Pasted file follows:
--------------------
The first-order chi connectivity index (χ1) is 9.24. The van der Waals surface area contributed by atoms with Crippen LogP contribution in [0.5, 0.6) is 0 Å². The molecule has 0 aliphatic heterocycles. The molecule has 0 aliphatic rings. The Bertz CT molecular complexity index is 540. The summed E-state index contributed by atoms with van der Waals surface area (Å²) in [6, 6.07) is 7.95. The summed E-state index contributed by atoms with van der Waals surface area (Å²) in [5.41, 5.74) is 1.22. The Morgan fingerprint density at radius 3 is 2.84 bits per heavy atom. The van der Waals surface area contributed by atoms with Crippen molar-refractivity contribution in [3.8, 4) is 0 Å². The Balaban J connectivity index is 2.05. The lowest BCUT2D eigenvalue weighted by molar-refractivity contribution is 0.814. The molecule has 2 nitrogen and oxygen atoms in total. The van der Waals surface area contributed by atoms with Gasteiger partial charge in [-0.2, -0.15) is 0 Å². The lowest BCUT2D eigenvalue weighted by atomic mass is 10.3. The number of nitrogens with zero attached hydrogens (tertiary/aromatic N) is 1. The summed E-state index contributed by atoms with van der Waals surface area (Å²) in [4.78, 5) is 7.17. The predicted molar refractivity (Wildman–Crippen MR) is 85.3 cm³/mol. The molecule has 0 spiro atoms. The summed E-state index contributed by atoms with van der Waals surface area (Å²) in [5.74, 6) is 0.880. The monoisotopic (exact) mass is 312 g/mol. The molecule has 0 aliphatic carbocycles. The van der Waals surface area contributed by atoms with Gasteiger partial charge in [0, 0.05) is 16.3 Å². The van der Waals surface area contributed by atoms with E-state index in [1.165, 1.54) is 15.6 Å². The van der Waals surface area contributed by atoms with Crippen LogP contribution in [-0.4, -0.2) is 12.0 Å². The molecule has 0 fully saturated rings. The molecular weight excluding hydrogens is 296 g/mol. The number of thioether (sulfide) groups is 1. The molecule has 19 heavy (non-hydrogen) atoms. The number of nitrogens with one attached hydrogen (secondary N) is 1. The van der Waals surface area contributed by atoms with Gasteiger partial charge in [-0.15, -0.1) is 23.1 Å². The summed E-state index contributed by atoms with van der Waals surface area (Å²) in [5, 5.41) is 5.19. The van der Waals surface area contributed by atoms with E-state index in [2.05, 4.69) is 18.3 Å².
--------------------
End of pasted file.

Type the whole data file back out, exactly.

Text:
The first-order chi connectivity index (χ1) is 9.24. The van der Waals surface area contributed by atoms with Crippen LogP contribution in [0.5, 0.6) is 0 Å². The molecule has 0 aliphatic heterocycles. The molecule has 0 aliphatic rings. The Bertz CT molecular complexity index is 540. The summed E-state index contributed by atoms with van der Waals surface area (Å²) in [6, 6.07) is 7.95. The summed E-state index contributed by atoms with van der Waals surface area (Å²) in [5.41, 5.74) is 1.22. The Morgan fingerprint density at radius 3 is 2.84 bits per heavy atom. The van der Waals surface area contributed by atoms with Crippen molar-refractivity contribution in [3.8, 4) is 0 Å². The Balaban J connectivity index is 2.05. The lowest BCUT2D eigenvalue weighted by molar-refractivity contribution is 0.814. The molecule has 2 nitrogen and oxygen atoms in total. The van der Waals surface area contributed by atoms with Gasteiger partial charge in [-0.2, -0.15) is 0 Å². The lowest BCUT2D eigenvalue weighted by atomic mass is 10.3. The number of nitrogens with zero attached hydrogens (tertiary/aromatic N) is 1. The summed E-state index contributed by atoms with van der Waals surface area (Å²) in [4.78, 5) is 7.17. The predicted molar refractivity (Wildman–Crippen MR) is 85.3 cm³/mol. The molecule has 0 spiro atoms. The summed E-state index contributed by atoms with van der Waals surface area (Å²) in [5.74, 6) is 0.880. The monoisotopic (exact) mass is 312 g/mol. The molecule has 0 aliphatic carbocycles. The van der Waals surface area contributed by atoms with Gasteiger partial charge in [0, 0.05) is 16.3 Å². The van der Waals surface area contributed by atoms with E-state index in [1.165, 1.54) is 15.6 Å². The van der Waals surface area contributed by atoms with Crippen LogP contribution in [-0.4, -0.2) is 12.0 Å². The molecule has 0 fully saturated rings. The molecular weight excluding hydrogens is 296 g/mol. The number of thioether (sulfide) groups is 1. The molecule has 19 heavy (non-hydrogen) atoms. The number of nitrogens with one attached hydrogen (secondary N) is 1. The van der Waals surface area contributed by atoms with Gasteiger partial charge in [-0.15, -0.1) is 23.1 Å². The summed E-state index contributed by atoms with van der Waals surface area (Å²) in [5, 5.41) is 5.19. The van der Waals surface area contributed by atoms with E-state index in [2.05, 4.69) is 18.3 Å².